The US Treasury on Friday issued a new general license allowing international aid organizations and private firms to conduct commercial and financial transactions with Afghan government institutions.
The new license represents a shift in US policy that had impeded ordinary commerce with Afghan government agencies headed by US sanctioned Islamic Emirate of Afghanistan (IEA) and Haqqani Network leaders since they came into power in August, Reuters reported.
The new license maintains prohibitions on transactions with sanctioned leaders and other blocked individuals and excludes transfers of luxury items.
The license makes clear “that while sanctions on the Taliban (IEA) remain in place, this action facilitates the private companies and aid organizations working with governing Afghan institutions and paying customs duties, fees and taxes,” a senior administration official told reporters on a conference call.
The new license is part of what US officials said are ongoing US efforts to help contain an economic collapse that quickened in August when Washington and other donors cut financial aid underpinning 75 percent of Afghanistan’s public spending.
“Our action today recognizes that in light of this dire crisis, it is essential that we address concerns that sanctions inhibit commercial and financial activity,” Deputy Treasury Secretary Wally Adeyemo said in a statement.
The license, signed and published by the US Treasury Department on Friday, stated: “Authorizing Transactions Involving Afghanistan or Governing Institutions in Afghanistan (a) To the extent authorization is required and except as provided in paragraph (b) of this general license, all transactions involving Afghanistan or governing institutions in Afghanistan prohibited by the Global Terrorism Sanctions Regulations, 31 CFR part 594 (GTSR), the Foreign Terrorist Organizations Sanctions Regulations, 31 CFR part 597 (FTOSR), or Executive Order (E.O.) 13224, as amended, are authorized.”
The Office of Foreign Assets Control (OFAC) of the US Department of Treasury explained that the new license, GL 20, “authorizes financial transfers to or involving all governing institutions in Afghanistan — including but not limited to the DAB (Central Bank), Ministry of Education, Ministry of Energy and Water, Ministry of Finance, Ministry of Agriculture, Irrigation, and Livestock, and Ministry of Public Health — or to or involving state-owned or -controlled companies and enterprises in Afghanistan, including Da Afghanistan Breshna Sherkat (DABS), provided there are no financial transfers to the Taliban (IEA), the Haqqani Network, any entity in which the Taliban (IEA) or the Haqqani Network owns, directly or indirectly, individually or in the aggregate, a 50 percent or greater interest, or any blocked individual who is in a leadership role of a governing institution in Afghanistan,”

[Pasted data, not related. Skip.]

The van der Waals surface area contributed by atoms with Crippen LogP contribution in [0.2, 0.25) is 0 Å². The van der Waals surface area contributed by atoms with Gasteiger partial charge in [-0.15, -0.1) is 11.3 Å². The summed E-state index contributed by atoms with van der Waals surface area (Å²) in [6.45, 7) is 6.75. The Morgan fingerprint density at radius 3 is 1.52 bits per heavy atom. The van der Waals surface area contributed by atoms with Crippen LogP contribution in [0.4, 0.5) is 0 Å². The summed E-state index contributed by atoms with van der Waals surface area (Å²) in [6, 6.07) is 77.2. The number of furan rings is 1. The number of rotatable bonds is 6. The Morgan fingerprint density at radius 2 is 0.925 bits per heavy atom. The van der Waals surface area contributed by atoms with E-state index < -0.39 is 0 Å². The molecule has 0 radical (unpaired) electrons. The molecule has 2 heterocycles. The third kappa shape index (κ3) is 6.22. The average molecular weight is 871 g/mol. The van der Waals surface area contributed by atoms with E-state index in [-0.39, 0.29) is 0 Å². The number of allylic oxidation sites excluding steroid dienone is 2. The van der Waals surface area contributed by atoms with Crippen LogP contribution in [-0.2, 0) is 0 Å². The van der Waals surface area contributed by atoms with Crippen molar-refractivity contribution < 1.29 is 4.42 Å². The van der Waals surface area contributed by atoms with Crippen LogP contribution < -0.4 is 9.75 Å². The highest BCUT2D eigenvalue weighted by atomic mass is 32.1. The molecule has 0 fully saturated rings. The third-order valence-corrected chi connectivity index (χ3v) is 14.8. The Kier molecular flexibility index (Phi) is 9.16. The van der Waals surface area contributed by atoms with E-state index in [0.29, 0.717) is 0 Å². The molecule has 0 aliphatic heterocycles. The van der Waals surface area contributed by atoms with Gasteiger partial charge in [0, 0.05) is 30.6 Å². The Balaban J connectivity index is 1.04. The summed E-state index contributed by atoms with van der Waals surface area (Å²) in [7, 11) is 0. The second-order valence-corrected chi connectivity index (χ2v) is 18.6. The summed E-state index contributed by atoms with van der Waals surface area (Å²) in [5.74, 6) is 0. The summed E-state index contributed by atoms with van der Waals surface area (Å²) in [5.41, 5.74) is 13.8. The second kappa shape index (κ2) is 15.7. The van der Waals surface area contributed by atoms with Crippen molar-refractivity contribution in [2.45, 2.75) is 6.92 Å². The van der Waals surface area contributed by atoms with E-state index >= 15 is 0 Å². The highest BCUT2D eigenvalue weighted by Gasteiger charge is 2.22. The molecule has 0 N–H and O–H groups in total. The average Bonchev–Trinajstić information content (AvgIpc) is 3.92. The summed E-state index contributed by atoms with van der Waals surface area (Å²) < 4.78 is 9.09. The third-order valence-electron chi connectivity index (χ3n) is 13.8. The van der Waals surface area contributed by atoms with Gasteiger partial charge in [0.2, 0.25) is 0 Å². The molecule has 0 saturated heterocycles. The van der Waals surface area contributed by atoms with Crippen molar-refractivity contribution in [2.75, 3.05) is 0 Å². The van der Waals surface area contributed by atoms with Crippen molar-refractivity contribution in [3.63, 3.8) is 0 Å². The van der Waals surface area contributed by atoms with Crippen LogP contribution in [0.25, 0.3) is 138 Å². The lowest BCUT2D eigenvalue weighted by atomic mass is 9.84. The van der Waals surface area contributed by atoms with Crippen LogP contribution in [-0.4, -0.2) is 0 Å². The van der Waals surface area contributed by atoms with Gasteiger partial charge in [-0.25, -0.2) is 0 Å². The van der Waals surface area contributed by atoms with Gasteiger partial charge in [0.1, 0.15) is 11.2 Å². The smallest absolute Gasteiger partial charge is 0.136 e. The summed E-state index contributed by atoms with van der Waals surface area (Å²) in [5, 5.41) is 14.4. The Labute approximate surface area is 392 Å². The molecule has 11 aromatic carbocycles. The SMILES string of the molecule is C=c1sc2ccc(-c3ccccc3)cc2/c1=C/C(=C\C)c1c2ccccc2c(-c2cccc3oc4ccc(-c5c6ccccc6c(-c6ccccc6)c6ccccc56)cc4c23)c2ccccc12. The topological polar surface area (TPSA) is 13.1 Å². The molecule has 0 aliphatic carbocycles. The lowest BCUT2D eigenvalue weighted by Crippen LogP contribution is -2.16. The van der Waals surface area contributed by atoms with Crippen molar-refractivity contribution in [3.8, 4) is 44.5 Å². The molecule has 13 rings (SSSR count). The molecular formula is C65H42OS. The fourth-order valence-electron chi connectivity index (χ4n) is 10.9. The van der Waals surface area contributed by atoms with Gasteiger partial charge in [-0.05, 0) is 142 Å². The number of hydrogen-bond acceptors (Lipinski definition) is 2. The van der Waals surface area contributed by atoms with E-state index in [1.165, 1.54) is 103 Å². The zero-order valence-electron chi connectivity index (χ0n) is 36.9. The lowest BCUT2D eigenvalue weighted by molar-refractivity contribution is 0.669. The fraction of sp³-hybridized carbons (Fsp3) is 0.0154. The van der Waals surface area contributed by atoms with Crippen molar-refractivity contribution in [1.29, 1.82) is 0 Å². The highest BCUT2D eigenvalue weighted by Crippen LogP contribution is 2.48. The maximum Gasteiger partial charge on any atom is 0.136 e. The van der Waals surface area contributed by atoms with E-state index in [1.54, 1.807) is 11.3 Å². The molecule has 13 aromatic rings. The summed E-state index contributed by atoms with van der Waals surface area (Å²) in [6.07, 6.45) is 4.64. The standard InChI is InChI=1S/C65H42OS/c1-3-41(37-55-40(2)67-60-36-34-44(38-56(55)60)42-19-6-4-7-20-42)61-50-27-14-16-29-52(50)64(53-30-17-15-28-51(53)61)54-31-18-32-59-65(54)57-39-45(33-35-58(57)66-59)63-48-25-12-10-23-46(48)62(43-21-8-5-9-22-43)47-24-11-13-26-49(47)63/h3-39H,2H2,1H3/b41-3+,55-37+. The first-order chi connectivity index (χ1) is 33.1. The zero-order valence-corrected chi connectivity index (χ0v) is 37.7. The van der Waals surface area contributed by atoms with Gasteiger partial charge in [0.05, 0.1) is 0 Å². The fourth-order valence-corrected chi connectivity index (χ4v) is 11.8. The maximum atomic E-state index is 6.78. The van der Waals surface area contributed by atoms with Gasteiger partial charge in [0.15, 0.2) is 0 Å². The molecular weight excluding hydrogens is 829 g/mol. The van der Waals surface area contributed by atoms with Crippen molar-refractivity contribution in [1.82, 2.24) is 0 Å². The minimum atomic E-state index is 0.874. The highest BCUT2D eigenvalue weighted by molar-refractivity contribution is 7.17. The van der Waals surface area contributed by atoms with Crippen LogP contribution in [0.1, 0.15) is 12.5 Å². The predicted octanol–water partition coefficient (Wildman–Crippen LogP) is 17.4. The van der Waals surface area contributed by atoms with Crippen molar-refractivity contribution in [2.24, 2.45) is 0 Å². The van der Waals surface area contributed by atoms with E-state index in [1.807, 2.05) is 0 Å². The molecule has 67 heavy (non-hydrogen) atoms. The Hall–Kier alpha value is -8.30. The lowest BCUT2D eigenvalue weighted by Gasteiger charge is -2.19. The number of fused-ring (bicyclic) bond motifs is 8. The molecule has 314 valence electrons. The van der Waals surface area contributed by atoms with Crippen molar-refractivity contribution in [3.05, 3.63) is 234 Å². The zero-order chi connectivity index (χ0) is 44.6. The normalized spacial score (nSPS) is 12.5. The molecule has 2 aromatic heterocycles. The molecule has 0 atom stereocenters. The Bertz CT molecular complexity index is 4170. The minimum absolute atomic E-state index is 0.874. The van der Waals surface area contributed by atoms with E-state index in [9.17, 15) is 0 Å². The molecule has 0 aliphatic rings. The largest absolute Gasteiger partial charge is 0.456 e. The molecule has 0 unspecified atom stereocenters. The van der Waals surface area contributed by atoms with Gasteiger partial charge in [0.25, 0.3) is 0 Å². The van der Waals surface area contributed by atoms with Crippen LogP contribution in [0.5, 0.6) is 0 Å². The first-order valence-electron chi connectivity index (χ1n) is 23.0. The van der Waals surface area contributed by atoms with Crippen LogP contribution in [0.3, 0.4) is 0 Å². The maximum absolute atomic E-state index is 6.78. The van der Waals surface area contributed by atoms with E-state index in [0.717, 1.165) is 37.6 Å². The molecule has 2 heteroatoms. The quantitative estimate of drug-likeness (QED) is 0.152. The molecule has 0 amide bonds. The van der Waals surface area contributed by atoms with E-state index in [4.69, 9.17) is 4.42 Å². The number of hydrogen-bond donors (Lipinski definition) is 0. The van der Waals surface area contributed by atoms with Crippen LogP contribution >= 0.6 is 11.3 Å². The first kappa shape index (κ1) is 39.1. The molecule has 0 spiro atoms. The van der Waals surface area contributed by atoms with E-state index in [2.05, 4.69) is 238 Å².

Examples of activities authorized by GL 20 includes “commercial transactions involving Afghanistan, including imports from Afghanistan, exports to Afghanistan, and commercial transactions within or involving the geographical territory of Afghanistan.”
It also includes “dealings with state-owned or -controlled companies and enterprises in Afghanistan, including the electrical utility Da Afghanistan Breshna Sherkat (DABS).”
Other inclusions are as follows:
Payment of taxes, fees, or import duties, or the purchase or receipt of permits, licenses, or public utility services, provided that such payments do not relate to luxury items or services;
Financial institutions’ processing of transactions to, from, or transiting Afghanistan, including clearing, settlement, and transfers through, to, or otherwise involving privately owned and state-owned Afghan banks;
Financial and professional services related to economic activity in Afghanistan;
Activities related to infrastructure maintenance or development in Afghanistan, including water, sanitation, energy, electricity, and public utilities;
Activities related to the development, maintenance, and operation of civilian transportation in Afghanistan, including safety and maintenance operations for civilian transportation in Afghanistan, including air traffic services, air navigation services, other transactions ordinarily incident and necessary to operations or use of airports, ground and landside operations, and rail or road construction or maintenance;
Transactions with respect to the receipt and transmission of telecommunications, mail, or parcels involving Afghanistan;
Importation from and exportation to Afghanistan of any information or informational materials;
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Source: Ariana News